Often recruiters have internal deadlines and procedures, so asking “When can you start” is a way of checking that your availability aligns with the company’s timeline.
There is not a perfect answer, and generally you should be honest with your availability. This is an opportunity for you to set expectations, to find a start date that works for both you and your future employer, so you can start your new job on the right track.
But of course, there is still a strategy. There are various answers to this question depending on your situation, but here are 4 of the most common types of replies to “when can you start?”:
Even if you are available now, you should respond in a professional manner.
Maybe you have been job searching for a long time, and you really are available now. Being flexible and accommodating is always a good idea but being over-eager could come across as desperate.
No matter the circumstances, you should still respond in a professional manner. Saying you can start “tomorrow” may not be realistic, and if the recruiter does come back with an offer it will reflect poorly on you if you suddenly need more time.
“I am really interested in this role and I think it’s a good fit for my skills and experience. I’m available to start next Monday.”
Maybe you are currently employed and need to give notice before leaving. Giving 2-weeks’ notice is a minimum professional standard, but many European countries have far longer notice periods. Stating the truth without giving too many details is the best option.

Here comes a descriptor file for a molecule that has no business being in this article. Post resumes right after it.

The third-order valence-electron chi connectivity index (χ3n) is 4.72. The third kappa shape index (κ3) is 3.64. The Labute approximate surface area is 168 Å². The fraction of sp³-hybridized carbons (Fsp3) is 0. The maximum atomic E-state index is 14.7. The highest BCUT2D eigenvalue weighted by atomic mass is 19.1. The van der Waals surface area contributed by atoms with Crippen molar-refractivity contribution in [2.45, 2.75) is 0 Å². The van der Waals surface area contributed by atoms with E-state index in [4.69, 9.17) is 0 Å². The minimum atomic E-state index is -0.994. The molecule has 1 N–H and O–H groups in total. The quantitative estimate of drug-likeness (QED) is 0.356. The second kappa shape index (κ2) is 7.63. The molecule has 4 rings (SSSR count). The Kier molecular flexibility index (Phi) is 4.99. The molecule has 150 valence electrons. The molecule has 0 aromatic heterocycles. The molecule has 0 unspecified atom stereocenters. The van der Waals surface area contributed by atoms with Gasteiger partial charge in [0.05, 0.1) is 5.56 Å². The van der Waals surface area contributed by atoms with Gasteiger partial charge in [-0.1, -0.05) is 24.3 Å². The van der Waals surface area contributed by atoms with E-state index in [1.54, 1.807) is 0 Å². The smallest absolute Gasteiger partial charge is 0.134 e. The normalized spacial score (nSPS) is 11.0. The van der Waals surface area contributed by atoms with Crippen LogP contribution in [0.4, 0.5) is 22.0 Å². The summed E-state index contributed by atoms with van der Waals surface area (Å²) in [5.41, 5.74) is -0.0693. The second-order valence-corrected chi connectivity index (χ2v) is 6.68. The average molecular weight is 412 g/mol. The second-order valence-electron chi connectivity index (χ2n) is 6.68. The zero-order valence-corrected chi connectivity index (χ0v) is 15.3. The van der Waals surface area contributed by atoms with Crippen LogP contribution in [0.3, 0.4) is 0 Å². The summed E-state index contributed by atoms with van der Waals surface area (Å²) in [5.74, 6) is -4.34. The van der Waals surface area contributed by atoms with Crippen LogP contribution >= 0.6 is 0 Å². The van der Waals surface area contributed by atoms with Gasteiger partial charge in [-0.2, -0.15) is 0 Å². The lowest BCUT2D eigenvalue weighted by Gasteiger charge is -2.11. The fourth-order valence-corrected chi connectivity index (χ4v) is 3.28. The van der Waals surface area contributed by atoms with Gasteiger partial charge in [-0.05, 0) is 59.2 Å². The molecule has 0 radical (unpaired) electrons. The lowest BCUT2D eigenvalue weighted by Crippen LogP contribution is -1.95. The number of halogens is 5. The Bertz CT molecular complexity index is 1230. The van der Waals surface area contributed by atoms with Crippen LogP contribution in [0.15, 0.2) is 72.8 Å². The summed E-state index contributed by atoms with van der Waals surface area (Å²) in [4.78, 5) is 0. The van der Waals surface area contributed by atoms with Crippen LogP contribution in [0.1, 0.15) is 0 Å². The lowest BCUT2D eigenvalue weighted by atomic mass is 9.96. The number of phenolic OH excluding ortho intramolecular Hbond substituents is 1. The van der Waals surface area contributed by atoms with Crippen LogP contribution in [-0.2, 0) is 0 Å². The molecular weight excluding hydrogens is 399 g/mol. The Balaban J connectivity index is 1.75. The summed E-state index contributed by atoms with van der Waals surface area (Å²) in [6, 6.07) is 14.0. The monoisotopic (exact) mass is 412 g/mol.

“I would be happy to join this company. I want to ensure a smooth transition for my current employer, so I need to give 3 weeks’ notice before leaving. I would be happy to join your team on or after [estimated date].”
Maybe you have been working hard at a job you can’t wait to leave, and you really need a break between starting fresh. Joining a new company takes a lot of energy, so time off is usually a good idea. Needing time to prepare is just a part of life. But, be more careful in this kind of reply, stay professional and don’t overshare (for example, no need to say you’ll be taking an extravagant vacation or getting drunk with friends).
“I’m looking forward to joining this team. I do have some previously scheduled plans and commitments to attend to after leaving my current job and before starting this role. Ideally, my start date would be [weeks or days] after receiving the offer.”
“I’m looking forward to joining this team. I do have some previously scheduled commitments; my ideal start date is [weeks or days] after receiving the offer. I’d be happy to work with you to find a date that works for both of us.”
Relocating for a job is a deeper commitment. It may involve moving with a partner, kids or pets, which all have their own timelines. The recruiter should be aware of any relocation, because the company may be able to help you with it – by providing you with a package to support the move financially. Make sure to do your research on this though, because smaller companies may view relocation as an obstacle, so in that situation you should avoid dwelling on it.
“I’m excited to join this team. What’s your timeline for the start date? [pause]
Because this role requires relocation for me, I will need [weeks or months] to prepare my move after receiving the offer. I’d be happy to work with you to find a start date that works for both of us.”
The illustrious economist and statistician EF Schumacher once said: “An ounce of practice is generally worth more than a ton of theory.” We at Mockmate strongly believe in exactly this, which is why we created our AI-powered job interview simulator. Now is the time to stop reading blog posts and watching YouTube videos, and begin to perfect your interview skills by actually doing it! Get started here!
Comments are closed.